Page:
About this artwork

This vibrant little painting shows the view looking south across the recently constructed bridge spanning Edinburgh’s main railway station. Plumes of vapour rise from the steam engines below and various businesses are identified by the signage on their façades. The distinctive spire of St Giles’ Cathedral is silhouetted against an overcast sky at the top. The steep perspective, emphasised by the bridge wall at the left, is typical of Signorini’s cityscapes. Signorini was the most talented and cosmopolitan of a pioneering group of mid-19th-century Italian realist painters known as the Macchiaioli (from the Italian macchia, meaning spot or blot). He travelled often, especially to Paris. This work was painted during his month-long visit to Edinburgh in the summer of 1881. His journal records that he painted on Waverley Bridge on six occasions, so it is highly likely that this view was executed on the spot. With its colourful cast of characters, this is a bustling image of modern urban life reminiscent of Gustave Caillebotte (1848–1894), and the only surprise is that we are in Edinburgh rather than Paris.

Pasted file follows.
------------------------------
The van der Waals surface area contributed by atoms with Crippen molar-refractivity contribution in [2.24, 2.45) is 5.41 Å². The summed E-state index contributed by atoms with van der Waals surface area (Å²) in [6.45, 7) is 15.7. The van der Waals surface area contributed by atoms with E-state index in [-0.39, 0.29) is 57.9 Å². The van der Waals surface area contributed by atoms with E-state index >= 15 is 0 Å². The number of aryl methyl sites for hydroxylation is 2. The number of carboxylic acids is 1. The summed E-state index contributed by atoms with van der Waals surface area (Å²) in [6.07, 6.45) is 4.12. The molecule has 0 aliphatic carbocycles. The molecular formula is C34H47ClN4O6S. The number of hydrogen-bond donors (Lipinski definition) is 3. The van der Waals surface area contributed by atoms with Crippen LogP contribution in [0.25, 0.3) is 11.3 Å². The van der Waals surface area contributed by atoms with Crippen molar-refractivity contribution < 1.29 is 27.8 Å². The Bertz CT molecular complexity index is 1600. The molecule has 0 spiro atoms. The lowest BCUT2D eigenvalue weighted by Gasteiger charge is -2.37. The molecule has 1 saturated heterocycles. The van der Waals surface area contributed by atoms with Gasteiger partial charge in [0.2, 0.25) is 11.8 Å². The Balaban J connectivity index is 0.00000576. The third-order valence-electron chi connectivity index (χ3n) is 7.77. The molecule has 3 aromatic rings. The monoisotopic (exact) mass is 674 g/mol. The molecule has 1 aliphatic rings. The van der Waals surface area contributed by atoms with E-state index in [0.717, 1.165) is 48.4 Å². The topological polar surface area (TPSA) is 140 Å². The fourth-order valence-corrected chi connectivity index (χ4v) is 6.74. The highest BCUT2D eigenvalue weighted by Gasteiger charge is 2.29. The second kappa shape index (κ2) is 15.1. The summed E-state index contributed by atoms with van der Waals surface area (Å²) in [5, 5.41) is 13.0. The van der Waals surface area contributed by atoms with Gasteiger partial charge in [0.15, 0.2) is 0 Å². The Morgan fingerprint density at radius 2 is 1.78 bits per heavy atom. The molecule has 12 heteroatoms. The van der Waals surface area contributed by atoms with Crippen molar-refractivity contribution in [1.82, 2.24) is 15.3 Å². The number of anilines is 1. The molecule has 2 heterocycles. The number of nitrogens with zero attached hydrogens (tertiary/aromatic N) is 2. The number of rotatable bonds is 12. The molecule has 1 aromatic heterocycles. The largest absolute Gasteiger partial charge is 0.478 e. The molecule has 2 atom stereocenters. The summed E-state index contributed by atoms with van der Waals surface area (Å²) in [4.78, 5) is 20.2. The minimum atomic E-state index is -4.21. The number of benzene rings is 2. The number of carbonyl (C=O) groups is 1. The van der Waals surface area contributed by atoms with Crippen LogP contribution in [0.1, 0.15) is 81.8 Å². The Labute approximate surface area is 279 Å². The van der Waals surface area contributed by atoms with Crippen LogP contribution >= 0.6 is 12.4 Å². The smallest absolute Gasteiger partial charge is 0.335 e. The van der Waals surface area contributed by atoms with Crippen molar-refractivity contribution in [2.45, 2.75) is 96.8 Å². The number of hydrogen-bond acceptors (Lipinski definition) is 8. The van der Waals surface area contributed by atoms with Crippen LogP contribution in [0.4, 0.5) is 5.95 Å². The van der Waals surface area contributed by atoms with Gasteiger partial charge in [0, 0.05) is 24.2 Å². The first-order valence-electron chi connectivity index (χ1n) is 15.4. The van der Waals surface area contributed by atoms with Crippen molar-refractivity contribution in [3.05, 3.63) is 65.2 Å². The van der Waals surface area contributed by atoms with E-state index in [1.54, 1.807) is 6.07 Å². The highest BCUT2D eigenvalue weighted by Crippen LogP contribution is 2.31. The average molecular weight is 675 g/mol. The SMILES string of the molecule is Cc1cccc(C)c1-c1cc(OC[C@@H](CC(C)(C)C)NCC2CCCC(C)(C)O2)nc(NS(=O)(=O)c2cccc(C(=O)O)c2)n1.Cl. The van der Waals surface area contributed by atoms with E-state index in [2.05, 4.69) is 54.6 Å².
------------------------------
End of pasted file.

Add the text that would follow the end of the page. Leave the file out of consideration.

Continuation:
Published January 2023

  • artist:
  • title:
    Waverley Bridge, Edinburgh
  • date created:
  • materials:
    Oil on millboard
  • measurements:
    38.20 x 29.90 cm; framed: 59.70 x 51.80 x 6.50 cm
  • object type:
  • credit line:
    Purchased with Art Fund support, 2022
  • accession number:
    NG 2891
  • gallery:
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Telemaco Signorini

Telemaco Signorini

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